Oracle is apparently in the hunt for another acquisition, and this time the database giant may have its eyes set on Virtual Iron Software, a company that specializes in low-cost virtualization products for small and midsize businesses as well as enterprises.
A possible deal between Oracle and Virtual Iron has been the subject of intense Web interest for a number of days. Speculation began after a research report written by Katherine Egbert, an analyst with Jefferies & Co., in which she said, “We think it’s likely Oracle [will beef] up its server virtualization [management] capabilities soon via the purchase of Virtual Iron.”
Egbert added in the report, “Multiple industry sources seem to indicate that Oracle will soon improve its server virtualization management capabilities by purchasing privately held Virtual Iron.”
Virtual Iron, which was started in 2003, offers server virtualization software for SMBs and has tried to compete against the likes of VMware, Citrix Systems and even Microsoft by offering the technology at a lower price point.
According to The Register and other sources, Oracle has signed a letter of intent to purchase the company. Neither Oracle nor Virtual Iron has commented on these rumors or on any possible acquisition.
Oracle’s first acquisition of 2009 was mValent, a small company that offered configuration management solutions. Oracle acquired 11 companies in 2008.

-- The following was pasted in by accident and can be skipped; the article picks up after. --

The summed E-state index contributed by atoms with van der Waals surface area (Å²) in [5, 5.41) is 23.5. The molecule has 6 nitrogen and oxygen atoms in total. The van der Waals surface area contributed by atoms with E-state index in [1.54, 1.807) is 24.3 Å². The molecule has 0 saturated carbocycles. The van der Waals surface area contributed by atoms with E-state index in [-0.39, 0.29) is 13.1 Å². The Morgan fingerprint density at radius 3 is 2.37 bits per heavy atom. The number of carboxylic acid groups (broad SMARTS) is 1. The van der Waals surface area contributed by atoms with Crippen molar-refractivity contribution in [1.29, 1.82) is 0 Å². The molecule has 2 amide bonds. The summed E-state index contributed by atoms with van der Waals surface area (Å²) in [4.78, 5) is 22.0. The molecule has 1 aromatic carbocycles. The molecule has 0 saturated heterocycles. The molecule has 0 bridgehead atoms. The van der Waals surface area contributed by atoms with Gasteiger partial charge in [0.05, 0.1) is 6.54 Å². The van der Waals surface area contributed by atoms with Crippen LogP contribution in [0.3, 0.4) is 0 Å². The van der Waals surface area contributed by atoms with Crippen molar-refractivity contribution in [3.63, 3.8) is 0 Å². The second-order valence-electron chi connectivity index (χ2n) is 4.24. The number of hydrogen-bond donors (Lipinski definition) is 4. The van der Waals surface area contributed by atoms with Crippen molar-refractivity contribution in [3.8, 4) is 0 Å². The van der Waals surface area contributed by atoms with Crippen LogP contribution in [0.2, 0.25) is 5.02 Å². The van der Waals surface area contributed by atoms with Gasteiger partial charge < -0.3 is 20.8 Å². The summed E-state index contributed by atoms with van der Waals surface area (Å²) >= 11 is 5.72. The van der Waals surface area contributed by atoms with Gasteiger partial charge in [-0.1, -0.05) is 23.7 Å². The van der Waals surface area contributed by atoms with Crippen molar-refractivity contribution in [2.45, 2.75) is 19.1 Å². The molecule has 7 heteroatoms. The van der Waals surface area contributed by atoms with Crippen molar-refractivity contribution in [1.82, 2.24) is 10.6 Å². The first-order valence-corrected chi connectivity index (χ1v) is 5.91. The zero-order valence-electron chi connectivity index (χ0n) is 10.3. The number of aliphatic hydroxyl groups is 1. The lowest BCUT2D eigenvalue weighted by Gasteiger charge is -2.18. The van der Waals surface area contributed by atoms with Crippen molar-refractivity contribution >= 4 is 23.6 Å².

Although Virtual Iron remains a minor player in the virtualization market, with 2,000 customers and market share well behind that of Red Hat, Microsoft, VMware and other players, its assets would be of some use to Oracle. Like Oracle, Virtual Iron makes use of the open-source Xen hypervisor, and it has developed management tools that could potentially strengthen Oracle VM.
In those circumstances, customers could potentially be swayed to use the Oracle VM in order to virtualize within the Oracle ecosystem, as opposed to using products from VMware or other players.
“Oracle is trying to be more of a systems management player, more self-contained and able to run their own platform,” Galen Schreck, an analyst with Forrester, said in an interview. “Virtual Iron doesn’t have any meaningful market share, so the No. 1 reason I would buy them would be its [tools].”
Reports state that Virtual Iron’s funding currently stands at $65 million. One of its applications is LivePower, a feature enabled by the company’s virtualization infrastructure that powers down underutilized servers in order to save power.
When Citrix bought XenSource in 2007 for $500 million, it was believed that Virtual Iron was the other virtualization company Citrix had been looking at during that time.